Nonlinear resonators can have advantages over linear designs including increased sensitivity towards changes in their physical properties and environment, and high quality factors which make them attractive in applications such as mass/chemical sensors or signal filters. Designing nonlinear structures, however, requires much understanding of nonlinear behavior characteristics of structures. Similarly, the proliferation of 3D or additive manufacturing/printing capabilities has opened the doors to deploying nonlinear resonators on scales not possible earlier. However, to obtain consistent nonlinear dynamic performance the designer must perform a careful analysis to explore the existence and repeatability of desired nonlinear behavior. Also, the use of 3D printing with the associated substrate material properties poses its own challenges in regards to device simulation in view of the fact that most of the traditional literature on nonlinear resonators assumes linear material stiffness. In this chapter, the authors discuss computational design methods for structural design, and specifically study the case of 1:2 internal resonances in resonators made of nonlinear (hyperelastic) materials. The design methods allow for development of large number of candidate resonator designs without a required significant nonlinear structural design experience, and the study of the dynamic response of the resonators provides a glimpse in to the 1:2 nonlinear internal resonance exhibited by the candidate resonators.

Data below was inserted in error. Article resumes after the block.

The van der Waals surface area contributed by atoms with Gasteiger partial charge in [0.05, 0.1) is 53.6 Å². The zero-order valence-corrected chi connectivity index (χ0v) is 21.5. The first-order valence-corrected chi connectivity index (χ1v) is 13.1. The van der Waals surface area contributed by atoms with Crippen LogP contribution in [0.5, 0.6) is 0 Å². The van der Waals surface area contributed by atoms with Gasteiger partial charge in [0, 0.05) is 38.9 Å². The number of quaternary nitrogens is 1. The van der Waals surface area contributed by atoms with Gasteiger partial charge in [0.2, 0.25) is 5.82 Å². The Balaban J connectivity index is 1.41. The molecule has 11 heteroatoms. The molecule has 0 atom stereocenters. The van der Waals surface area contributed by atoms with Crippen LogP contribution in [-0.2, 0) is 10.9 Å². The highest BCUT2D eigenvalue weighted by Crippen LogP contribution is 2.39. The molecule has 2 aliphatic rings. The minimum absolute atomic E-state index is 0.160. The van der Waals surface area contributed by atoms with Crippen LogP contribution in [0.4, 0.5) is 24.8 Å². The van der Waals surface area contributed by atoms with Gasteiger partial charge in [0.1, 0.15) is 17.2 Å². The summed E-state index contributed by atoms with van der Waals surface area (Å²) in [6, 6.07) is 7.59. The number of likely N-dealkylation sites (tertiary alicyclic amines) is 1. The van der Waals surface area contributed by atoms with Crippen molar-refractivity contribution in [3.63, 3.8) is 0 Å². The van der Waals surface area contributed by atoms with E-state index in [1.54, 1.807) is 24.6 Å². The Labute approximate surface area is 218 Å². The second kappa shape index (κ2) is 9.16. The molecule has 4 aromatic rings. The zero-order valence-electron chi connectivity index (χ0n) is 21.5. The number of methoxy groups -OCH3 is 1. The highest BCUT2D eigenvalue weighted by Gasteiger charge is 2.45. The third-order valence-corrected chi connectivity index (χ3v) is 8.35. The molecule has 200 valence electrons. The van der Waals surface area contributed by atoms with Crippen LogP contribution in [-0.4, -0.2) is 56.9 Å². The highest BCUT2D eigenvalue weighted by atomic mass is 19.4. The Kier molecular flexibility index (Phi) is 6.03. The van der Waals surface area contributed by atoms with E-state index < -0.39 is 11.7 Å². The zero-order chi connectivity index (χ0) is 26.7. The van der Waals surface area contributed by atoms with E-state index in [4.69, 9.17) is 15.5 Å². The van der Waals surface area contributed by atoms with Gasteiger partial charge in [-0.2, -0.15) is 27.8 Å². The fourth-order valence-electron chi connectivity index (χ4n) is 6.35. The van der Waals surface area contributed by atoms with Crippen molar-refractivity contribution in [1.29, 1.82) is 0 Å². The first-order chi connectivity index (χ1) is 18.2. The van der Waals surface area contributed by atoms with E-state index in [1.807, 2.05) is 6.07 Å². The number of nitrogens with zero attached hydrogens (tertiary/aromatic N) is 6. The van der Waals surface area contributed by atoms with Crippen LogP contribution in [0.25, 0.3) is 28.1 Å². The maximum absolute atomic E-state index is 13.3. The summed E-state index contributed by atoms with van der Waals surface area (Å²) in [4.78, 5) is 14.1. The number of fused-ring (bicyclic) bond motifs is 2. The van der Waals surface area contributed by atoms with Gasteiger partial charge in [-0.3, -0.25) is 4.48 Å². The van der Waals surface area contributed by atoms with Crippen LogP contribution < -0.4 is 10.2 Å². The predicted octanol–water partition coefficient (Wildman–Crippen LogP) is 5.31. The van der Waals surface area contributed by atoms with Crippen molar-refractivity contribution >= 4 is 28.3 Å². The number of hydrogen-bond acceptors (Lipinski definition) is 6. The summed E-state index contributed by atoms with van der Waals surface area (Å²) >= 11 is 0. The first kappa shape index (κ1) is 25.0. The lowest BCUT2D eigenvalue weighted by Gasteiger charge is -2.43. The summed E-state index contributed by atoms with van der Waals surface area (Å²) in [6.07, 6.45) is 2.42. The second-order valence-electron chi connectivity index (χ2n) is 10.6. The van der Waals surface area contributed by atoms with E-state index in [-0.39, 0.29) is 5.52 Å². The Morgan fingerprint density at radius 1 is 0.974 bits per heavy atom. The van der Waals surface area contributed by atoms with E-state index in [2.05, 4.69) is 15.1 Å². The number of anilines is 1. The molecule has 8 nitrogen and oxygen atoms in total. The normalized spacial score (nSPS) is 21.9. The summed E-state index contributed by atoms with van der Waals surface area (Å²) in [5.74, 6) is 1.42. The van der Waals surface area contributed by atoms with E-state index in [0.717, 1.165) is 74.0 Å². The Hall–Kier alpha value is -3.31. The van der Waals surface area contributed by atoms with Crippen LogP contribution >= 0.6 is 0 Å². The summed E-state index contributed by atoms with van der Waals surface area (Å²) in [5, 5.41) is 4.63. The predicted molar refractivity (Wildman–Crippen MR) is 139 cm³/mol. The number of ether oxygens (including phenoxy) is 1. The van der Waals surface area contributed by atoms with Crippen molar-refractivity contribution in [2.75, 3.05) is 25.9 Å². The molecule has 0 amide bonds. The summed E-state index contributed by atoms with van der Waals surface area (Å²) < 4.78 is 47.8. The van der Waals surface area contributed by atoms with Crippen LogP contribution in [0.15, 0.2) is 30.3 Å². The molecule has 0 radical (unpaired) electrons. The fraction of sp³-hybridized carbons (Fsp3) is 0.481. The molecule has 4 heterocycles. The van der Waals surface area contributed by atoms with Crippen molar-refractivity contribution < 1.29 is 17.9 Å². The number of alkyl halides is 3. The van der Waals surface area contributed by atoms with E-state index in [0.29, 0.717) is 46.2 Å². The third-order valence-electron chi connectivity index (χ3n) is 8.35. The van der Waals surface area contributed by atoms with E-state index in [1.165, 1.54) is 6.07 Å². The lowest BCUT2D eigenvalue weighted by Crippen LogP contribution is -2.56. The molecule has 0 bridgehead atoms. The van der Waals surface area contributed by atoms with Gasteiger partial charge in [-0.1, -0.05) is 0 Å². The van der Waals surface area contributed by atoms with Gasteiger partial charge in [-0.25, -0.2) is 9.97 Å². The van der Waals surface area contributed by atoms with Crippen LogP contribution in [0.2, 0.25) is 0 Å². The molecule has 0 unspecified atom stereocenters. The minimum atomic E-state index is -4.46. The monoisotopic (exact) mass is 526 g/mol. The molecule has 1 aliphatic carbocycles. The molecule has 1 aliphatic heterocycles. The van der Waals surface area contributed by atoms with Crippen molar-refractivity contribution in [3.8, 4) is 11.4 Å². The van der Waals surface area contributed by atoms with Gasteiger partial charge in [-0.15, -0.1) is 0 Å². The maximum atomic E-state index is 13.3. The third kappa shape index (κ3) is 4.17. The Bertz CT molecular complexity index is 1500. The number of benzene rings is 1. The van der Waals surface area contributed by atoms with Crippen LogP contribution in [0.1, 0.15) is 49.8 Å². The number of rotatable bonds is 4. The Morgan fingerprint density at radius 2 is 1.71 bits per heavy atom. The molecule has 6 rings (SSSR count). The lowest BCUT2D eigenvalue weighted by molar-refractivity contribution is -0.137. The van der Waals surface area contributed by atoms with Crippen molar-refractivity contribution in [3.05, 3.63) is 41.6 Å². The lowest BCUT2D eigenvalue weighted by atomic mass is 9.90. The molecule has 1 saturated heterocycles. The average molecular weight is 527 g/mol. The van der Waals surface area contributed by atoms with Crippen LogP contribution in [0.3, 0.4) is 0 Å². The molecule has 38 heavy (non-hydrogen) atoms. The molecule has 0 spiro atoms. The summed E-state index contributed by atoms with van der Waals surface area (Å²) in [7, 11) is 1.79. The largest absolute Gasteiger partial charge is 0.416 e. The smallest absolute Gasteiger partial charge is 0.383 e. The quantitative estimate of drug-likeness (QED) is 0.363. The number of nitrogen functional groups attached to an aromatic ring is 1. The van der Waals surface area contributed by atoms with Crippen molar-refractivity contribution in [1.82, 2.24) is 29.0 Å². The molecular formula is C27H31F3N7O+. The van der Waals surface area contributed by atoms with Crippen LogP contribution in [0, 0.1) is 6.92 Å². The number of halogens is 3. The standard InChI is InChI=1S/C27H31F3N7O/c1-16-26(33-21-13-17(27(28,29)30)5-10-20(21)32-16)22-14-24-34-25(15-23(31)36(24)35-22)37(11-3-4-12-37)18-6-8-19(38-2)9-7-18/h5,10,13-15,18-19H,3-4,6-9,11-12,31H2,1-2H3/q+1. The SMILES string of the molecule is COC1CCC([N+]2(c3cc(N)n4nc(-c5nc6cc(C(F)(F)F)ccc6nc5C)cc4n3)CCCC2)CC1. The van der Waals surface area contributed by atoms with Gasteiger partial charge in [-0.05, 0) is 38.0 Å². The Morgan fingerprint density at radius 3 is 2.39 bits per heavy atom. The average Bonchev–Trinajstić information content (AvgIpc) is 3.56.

Part of the book: Nonlinear Systems